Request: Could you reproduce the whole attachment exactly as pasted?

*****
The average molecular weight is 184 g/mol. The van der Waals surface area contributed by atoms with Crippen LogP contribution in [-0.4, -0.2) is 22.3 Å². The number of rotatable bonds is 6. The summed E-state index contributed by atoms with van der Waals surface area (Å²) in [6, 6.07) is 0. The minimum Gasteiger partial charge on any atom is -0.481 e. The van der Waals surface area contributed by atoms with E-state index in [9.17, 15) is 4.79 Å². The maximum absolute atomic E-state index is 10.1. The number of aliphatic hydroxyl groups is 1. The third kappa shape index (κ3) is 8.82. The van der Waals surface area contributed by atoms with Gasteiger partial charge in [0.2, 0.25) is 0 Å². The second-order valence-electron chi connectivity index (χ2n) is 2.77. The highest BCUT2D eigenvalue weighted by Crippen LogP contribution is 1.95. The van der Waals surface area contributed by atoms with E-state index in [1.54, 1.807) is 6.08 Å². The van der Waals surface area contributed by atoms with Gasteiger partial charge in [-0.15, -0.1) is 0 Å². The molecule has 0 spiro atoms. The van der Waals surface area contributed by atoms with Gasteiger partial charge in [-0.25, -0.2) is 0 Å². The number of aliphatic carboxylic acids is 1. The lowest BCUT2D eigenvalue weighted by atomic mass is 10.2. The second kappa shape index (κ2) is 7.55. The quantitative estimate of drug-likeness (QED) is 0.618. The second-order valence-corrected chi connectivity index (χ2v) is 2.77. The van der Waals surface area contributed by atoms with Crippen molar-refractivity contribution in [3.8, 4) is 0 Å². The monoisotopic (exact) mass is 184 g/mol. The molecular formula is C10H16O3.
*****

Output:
The average molecular weight is 184 g/mol. The van der Waals surface area contributed by atoms with Crippen LogP contribution in [-0.4, -0.2) is 22.3 Å². The number of rotatable bonds is 6. The summed E-state index contributed by atoms with van der Waals surface area (Å²) in [6, 6.07) is 0. The minimum Gasteiger partial charge on any atom is -0.481 e. The van der Waals surface area contributed by atoms with E-state index in [9.17, 15) is 4.79 Å². The maximum absolute atomic E-state index is 10.1. The number of aliphatic hydroxyl groups is 1. The third kappa shape index (κ3) is 8.82. The van der Waals surface area contributed by atoms with Gasteiger partial charge in [0.2, 0.25) is 0 Å². The second-order valence-electron chi connectivity index (χ2n) is 2.77. The highest BCUT2D eigenvalue weighted by Crippen LogP contribution is 1.95. The van der Waals surface area contributed by atoms with E-state index in [1.54, 1.807) is 6.08 Å². The van der Waals surface area contributed by atoms with Gasteiger partial charge in [-0.15, -0.1) is 0 Å². The molecule has 0 spiro atoms. The van der Waals surface area contributed by atoms with Gasteiger partial charge in [-0.25, -0.2) is 0 Å². The number of aliphatic carboxylic acids is 1. The lowest BCUT2D eigenvalue weighted by atomic mass is 10.2. The second kappa shape index (κ2) is 7.55. The quantitative estimate of drug-likeness (QED) is 0.618. The second-order valence-corrected chi connectivity index (χ2v) is 2.77. The van der Waals surface area contributed by atoms with Crippen molar-refractivity contribution in [3.8, 4) is 0 Å². The monoisotopic (exact) mass is 184 g/mol. The molecular formula is C10H16O3.